IT IS a disappointing indictment of our leaders and policymakers when they have to return to the myth of the lazy native or resort to some perverted version to justify the nation’s socio-economic policies.
This form of stereotyping and analysis of the Malay community – whatever its intention – is not only without basis. It has been thoroughly discredited.
The origins of this myth can be found in the colonial period when European colonisers attempted to justify Western domination by denigrating the so-called racial characteristics of the natives in the colonial territories which they held sway.
When undertaking research on the Malay peasantry for my masters and doctoral dissertations – both published – the tens of thousands of files that I examined from the records of the colonial administration in Malaysia and London for the period from 1874 to 1940 provided a different picture relating to the underdevelopment of the Malay peasantry that other scholars had provided.
The reports and minutes of officials schooled with the colonial perspective provide incontestable evidence of a hard working, enterprising and often risk taking native population. What held back the local population were the feudal rulers who extracted rents and appropriated the fruits of the peasantry’s work during the pre-colonial period; and the successor British colonial administration which implemented discriminatory policies against the peasantry and local smallholders in favour of plantation capitalists.
At that time my work was assessed by the Harry Benda award committee as having “broken important new ground” and “contribut(ing) substantially to the study of Southeast Asia”.
Apart from the findings of my work, other later scholars have also refuted the notion of any crude racially-biased or oriented notion of laziness. Dr Wan Zawawi Ibrahim in his study of local Malay and immigrant labour in rural Terengganu in the post-colonial period has noted that the Malays’ decision not to work as plantation labour was based on a rational exercise of choice to work in the industrial sector.
It is not necessary to read any scholarly work to dispel simplistic racial stereotyping such as this of the lazy Malay. Just look around us.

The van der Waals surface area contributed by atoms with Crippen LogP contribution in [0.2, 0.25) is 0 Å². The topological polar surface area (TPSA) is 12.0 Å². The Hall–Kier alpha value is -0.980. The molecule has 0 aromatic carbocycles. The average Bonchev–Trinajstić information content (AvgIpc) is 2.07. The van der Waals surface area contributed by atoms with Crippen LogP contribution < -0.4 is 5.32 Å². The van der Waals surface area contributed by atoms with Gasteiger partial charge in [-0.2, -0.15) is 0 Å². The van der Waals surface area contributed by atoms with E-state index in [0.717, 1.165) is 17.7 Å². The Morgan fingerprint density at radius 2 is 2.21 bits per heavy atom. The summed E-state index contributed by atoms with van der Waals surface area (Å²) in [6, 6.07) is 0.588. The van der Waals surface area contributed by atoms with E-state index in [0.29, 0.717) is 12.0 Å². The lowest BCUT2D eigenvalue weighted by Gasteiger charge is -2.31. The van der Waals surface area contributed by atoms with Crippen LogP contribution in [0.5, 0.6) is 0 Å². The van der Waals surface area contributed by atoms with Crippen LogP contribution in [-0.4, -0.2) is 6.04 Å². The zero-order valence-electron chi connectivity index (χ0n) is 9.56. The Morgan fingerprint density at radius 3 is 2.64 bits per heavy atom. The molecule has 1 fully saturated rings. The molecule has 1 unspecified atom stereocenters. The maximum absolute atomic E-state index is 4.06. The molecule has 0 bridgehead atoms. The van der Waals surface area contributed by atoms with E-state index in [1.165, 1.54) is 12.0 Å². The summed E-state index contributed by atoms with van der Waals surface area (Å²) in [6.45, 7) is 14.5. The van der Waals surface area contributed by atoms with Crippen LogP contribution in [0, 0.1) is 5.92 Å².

Many of the hardest workers in the country in the past and today are workers of Indonesian and Malay stock. They are not only hard working. They are also diligent, conscientious, loyal and trustworthy – often way beyond what one would expect from their wages and conditions of service. They do not deserve the brickbats levelled at them, especially by those who have never experienced work in the fields, farms and factories.
Unfortunately this myth of the lazy native is being kept alive. It is done so – perhaps inadvertently, certainly opportunistically – as a key underpinning and ideological rationale for the nation’s post-independent policies.
Post-colonial state’s intellectual bankruptcy
Clearly the warning sounded by Syed Hussein Alatas, the country’s foremost sociologist scholar, has been forgotten or ignored by our political leaders and policymakers. In his book The Myth of the Lazy Native, Alatas criticised the coloniser’s beliefs of the natives as ranging “from vulgar fantasy and untruth to refined scholarship” while providing an ideological justification of colonial domination.
He argued that “(t)he image of the indolent, dull, backward and treacherous native has changed (during the post-colonial period) into that of a dependent one requiring assistance to climb the ladder of progress”, especially with publications like the 1971 Revolusi Mental (Mental Revolution) by Umno that succumbed to the language of colonial capitalism.
If Alatas was alive today, what would he say about the latest Shared Prosperity Vision (SPV) policy document which according to Prime Minister Tun Dr Mahathir Mohamad in his recent speech to the Dewan Rakyat was intended to correct the mistakes of the NEP as well as his own Vision 2020.
Mahathir asserted that the government wanted to produce a new generation of bumiputras who have moral values such as integrity, dignity, a strong nationalist spirit, and are hardworking, to save the country and not to be dependent on foreigners.
“Therefore, we need to come up with a new approach. If the governments before focused on equitability of opportunities for the bumiputras – especially in the economy and the education sector – the focus now will be on the equitability of outcomes,” he said.
Questioning the SPV
Many questions should be asked of the SPV especially of its goal of ensuring the equitability of outcomes.
How different is it from the ethno-nationalist NEP developmental approach that ended up with the Malay elite and upper middle class being the primary beneficiaries?
Can it provide the answer to the corruption, leakages and abuse of power that have been among the main stumbling blocks to Malay and national advancement?
Will it address or reinforce the negative self-stereotyping and external stereotyping that comes with an outcomes strategy rooted in a narrow ethnic nationalistic paradigm?
In his papers relating to the NEP, Alatas was concerned that the Barisan Nasional government’s race-based socio-economic policies were akin to that of the Orientalist view that the Malays were lazy and incapable of growing their businesses on their own or competing with other communities. In place of what he saw as a strategy that had a debilitating impact on the Malay and other communities, he argued instead for a merit-based society in economy, education and in all the other sectors to finally bury the myth of the lazy native.
Pakatan leaders and their policymakers support group would do well to read Alatas’ corpus of work on the NEP and the lazy native before they begin implementing the SPV.
This article is the 13th in the series on the state of Malay dominance. Lim Teck Ghee’s “Another Take” is aimed at demystifying status quo orthodoxy. Comments: firstname.lastname@example.org